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I have a secured folder that requires SSL. I have set it up in IIS(6) to require SSL. We don't want the visitors to be greeted with the "must be secure connection" error, so I have modified the 403.4 error page to contain the following:

<script type="text/javascript">
function redirectToHttps()    {

    var httpURL = window.location.hostname+window.location.pathname;

    var httpsURL = "https://" + httpURL ;

    window.location = httpsURL ;

}
redirectToHttps();
</script>

And this solution works great for every browser, but IE7. On any other browser, if you type in http://www.mysite.com/securedfolder it will automatically redirect you to https://www.mysite.com/securedfolder with no message or anything (the intended action). But in Internet Explorer 7 ONLY it will bring up a page that says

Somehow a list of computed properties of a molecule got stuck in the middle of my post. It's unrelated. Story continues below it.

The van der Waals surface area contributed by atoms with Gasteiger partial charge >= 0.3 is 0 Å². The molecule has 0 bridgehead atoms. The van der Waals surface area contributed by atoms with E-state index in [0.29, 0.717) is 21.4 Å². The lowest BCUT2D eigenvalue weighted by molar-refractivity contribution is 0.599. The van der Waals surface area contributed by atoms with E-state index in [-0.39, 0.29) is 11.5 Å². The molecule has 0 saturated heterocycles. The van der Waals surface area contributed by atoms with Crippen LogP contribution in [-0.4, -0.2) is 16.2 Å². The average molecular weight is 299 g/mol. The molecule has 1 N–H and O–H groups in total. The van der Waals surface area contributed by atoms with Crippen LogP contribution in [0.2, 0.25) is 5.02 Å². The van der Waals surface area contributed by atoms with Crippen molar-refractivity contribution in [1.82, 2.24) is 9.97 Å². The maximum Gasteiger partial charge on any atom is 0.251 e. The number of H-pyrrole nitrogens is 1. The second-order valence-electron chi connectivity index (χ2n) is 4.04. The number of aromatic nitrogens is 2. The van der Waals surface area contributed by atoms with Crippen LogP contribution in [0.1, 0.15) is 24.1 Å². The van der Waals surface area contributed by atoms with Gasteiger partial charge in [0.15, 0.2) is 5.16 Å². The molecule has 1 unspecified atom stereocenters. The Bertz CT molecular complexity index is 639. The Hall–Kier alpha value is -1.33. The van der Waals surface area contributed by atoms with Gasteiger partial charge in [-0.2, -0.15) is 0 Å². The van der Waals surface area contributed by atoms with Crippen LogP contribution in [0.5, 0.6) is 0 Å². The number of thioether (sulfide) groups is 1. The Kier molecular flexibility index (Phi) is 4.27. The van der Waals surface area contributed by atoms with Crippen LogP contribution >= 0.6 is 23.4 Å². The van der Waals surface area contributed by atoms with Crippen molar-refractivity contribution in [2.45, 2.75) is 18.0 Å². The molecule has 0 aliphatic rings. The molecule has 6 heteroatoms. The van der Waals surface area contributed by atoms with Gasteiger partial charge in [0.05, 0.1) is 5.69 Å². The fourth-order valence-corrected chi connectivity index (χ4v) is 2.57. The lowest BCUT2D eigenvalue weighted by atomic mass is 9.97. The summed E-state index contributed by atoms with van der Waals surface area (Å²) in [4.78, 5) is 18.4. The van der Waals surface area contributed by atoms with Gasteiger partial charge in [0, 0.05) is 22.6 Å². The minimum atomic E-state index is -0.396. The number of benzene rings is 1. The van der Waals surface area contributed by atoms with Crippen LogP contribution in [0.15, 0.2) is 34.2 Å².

The website declined to show this webpage
Most Likely Causes:
This website requires you to log in

This is something we don't want of course. I have verified that javascript is enabled, and the security settings have no effect, even when I set them to the lowest level I get the same error.

I'm wondering, has anyone else seen this before?

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2 Answers 2

My guess is that IE's "Friendly Error Message" feature is replacing your error page with one it thinks is easier for people to understand. According to this kb article, the "friendly error message" is not used when the server response is large enough, and suggests padding your custom error page with spaces until it is.

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I never experience it before, but, i wonder why you use javascript to do it ? Ever tried with the

<meta http-equiv="REFRESH" content="0;url=http://www.the-domain-you-want-to-redirect-to.com"> ?

The way I deal with this problem was easy, since I use ASP.NET. You make an abstract page class or HttpModule (entire web app) that check if (!Request.IsSecure) ... redirect with a 301 to secure page.

This nice thing about doing it server-side is that it will work without javascript. I'm pretty sure you can do the same in any language (Java, PHP, ruby even c++ if you're old school).

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